Social Choice and Welfare

, Volume 40, Issue 2, pp 353–358 | Cite as

The original Borda count and partial voting

  • Peter EmersonEmail author


In a Borda count, bc, M. de Borda suggested the last preference cast should receive 1 point, the voter’s penultimate ranking should get 2 points, and so on. Today, however, points are often awarded to (first, second,..., last) preferences cast as per (n, n−1, ..., 1) or more frequently, (n −1, n−2,..., 0). If partial voting is allowed, and if a first preference is to be given n or n − 1 points regardless of how many preferences the voter casts, he/she will be incentivised to rank only one option/candidate. If everyone acts in this way, the bc metamorphoses into a plurality vote... which de Borda criticized at length. If all the voters submit full ballots, the outcome—social choice or ranking—will be the same under any of the above three counting procedures. In the event of one or more persons submitting a partial vote, however, outcomes may vary considerably. This preliminary paper suggests research should consider partial voting. The author examines the consequences of the various rules so far advocated and then purports that M. de Borda, in using his formula, was perhaps more astute than the science has hitherto recognised.


Social Choice Approval Vote Counting Procedure Borda Count Plurality Vote 
These keywords were added by machine and not by the authors. This process is experimental and the keywords may be updated as the learning algorithm improves.


av (= irv = stv)

alternative vote

irv (= av = stv)

instant run-off voting


proportional representation

stv (= av = irv)

single transferable vote


Borda count


modified bc


quota Borda system


two-round voting


Unable to display preview. Download preview PDF.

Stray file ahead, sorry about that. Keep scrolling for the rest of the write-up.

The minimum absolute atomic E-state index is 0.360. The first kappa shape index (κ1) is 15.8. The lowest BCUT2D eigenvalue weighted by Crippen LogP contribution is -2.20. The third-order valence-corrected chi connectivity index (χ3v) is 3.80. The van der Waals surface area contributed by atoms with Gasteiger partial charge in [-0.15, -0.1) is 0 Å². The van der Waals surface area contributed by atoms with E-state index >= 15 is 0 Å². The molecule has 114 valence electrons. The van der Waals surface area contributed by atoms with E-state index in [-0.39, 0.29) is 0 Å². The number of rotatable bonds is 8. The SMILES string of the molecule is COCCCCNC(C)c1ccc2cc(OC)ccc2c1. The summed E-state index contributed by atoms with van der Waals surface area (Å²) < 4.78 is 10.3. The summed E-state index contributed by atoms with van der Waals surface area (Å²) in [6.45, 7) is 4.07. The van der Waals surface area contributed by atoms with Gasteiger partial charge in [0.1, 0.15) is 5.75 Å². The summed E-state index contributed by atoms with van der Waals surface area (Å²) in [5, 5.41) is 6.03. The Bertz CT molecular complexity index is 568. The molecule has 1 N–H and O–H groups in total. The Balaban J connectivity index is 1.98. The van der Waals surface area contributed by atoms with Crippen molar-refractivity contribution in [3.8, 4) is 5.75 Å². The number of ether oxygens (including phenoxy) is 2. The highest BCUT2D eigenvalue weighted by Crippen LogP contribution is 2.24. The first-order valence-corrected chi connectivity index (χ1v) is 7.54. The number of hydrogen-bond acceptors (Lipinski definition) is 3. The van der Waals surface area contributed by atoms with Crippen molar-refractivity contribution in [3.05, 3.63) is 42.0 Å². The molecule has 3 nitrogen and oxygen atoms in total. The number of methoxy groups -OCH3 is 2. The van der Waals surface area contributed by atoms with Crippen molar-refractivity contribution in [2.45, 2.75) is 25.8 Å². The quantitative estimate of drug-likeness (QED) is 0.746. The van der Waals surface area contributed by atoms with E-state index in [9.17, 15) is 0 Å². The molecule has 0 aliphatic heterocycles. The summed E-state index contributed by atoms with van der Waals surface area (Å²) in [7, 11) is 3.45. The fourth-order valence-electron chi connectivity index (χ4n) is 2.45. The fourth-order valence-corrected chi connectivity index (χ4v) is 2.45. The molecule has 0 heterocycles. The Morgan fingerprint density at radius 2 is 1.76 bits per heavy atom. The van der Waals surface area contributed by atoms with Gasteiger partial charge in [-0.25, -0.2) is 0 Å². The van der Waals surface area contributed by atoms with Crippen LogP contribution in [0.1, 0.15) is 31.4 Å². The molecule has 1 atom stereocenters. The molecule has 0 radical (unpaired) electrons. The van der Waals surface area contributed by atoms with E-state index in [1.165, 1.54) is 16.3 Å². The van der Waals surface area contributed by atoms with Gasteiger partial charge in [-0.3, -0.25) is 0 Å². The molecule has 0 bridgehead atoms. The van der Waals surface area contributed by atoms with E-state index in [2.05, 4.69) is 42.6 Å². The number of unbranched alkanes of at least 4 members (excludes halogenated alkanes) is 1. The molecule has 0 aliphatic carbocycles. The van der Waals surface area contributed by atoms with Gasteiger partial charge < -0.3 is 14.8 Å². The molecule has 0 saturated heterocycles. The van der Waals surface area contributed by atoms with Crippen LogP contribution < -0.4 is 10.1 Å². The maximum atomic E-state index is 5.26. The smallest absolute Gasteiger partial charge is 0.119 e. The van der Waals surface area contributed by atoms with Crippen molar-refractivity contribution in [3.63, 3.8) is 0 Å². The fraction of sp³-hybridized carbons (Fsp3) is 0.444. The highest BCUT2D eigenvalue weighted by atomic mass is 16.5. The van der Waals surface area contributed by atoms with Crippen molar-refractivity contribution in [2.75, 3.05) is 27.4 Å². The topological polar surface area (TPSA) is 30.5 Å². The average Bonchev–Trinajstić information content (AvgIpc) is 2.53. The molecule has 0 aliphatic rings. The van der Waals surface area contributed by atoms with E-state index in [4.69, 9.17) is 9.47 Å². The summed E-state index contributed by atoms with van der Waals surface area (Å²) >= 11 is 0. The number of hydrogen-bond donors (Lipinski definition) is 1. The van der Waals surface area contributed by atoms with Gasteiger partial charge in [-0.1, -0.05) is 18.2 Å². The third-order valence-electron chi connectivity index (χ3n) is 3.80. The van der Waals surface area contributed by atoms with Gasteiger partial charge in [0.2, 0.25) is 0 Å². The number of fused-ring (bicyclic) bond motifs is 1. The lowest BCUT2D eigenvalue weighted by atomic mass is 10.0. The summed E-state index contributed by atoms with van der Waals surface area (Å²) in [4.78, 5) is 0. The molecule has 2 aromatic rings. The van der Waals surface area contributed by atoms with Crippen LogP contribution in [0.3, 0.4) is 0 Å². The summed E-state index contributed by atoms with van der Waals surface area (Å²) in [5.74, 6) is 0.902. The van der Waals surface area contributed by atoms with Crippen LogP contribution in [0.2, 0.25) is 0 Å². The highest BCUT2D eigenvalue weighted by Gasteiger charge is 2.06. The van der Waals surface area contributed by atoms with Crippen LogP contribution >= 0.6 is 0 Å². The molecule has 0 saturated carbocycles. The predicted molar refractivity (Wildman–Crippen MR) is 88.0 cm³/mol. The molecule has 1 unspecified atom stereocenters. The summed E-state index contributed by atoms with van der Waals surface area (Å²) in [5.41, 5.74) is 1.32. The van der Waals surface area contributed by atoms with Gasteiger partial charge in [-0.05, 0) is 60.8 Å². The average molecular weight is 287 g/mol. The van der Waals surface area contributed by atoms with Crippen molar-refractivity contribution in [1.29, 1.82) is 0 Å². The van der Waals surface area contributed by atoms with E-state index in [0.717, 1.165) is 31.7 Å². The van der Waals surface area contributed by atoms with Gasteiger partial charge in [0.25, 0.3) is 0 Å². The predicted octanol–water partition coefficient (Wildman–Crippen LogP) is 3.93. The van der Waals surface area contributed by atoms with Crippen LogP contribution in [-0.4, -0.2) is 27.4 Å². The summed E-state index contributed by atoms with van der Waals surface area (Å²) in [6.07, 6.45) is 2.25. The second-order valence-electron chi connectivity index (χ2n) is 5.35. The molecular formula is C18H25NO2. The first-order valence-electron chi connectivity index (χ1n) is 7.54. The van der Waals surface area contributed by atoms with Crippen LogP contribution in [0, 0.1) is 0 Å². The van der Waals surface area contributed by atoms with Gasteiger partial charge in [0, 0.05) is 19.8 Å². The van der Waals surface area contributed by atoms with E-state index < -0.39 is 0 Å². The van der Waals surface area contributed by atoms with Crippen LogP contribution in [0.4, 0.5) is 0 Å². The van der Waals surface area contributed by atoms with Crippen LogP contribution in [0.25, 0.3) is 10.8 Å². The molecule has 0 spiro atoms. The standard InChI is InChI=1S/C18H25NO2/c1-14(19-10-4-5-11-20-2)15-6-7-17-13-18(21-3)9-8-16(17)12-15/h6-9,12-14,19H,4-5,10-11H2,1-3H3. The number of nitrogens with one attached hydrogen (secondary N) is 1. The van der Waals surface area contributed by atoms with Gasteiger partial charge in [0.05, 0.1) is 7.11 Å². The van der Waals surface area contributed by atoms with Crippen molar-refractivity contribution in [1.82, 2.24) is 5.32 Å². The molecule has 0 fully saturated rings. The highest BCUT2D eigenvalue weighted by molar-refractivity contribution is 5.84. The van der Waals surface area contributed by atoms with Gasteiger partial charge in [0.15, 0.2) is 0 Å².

Unable to display preview. Download preview PDF.


  1. Arrow KJ (1963) Social choice and individual values. Yale University Press, New Haven and LondonGoogle Scholar
  2. Black D (1958) The theory of committees and elections. Cambridge University Press, CambridgeGoogle Scholar
  3. de Borda JC (1781) Mémoire sur les élections au scrutin, Mémoire de l’Académie Royale. Histoire de l’Académie des Sciences, Paris, pp 657–665Google Scholar
  4. Dummett M (1997) Principles of electoral reform. Oxford University Press, Oxford, pp 150–151Google Scholar
  5. Emerson PJ (1994) The politics of consensus. Samizdat, BelfastGoogle Scholar
  6. Emerson PJ (2007) Designing an all-inclusive democracy. Springer, Heidelberg and BerlinCrossRefGoogle Scholar
  7. McLean I, Urken AB (1995) Classics of social choice. The University of Michigan Press, Ann ArborGoogle Scholar
  8. Saari DG (2001) Decisions and elections, explaining the unexpected. Cambridge University Press, CambridgeCrossRefGoogle Scholar
  9. Saari DG (2008) Disposing dictators, demystifying voting paradoxes. Cambridge University Press, CambridgeCrossRefGoogle Scholar
  10. Sigmund PE (1963) Nicholas of cusa and medieval political thought. Harvard University Press, CambridgeGoogle Scholar

Copyright information

© Springer-Verlag 2011

Authors and Affiliations

  1. 1.The de Borda InstituteBelfastNorthern Ireland, UK

Personalised recommendations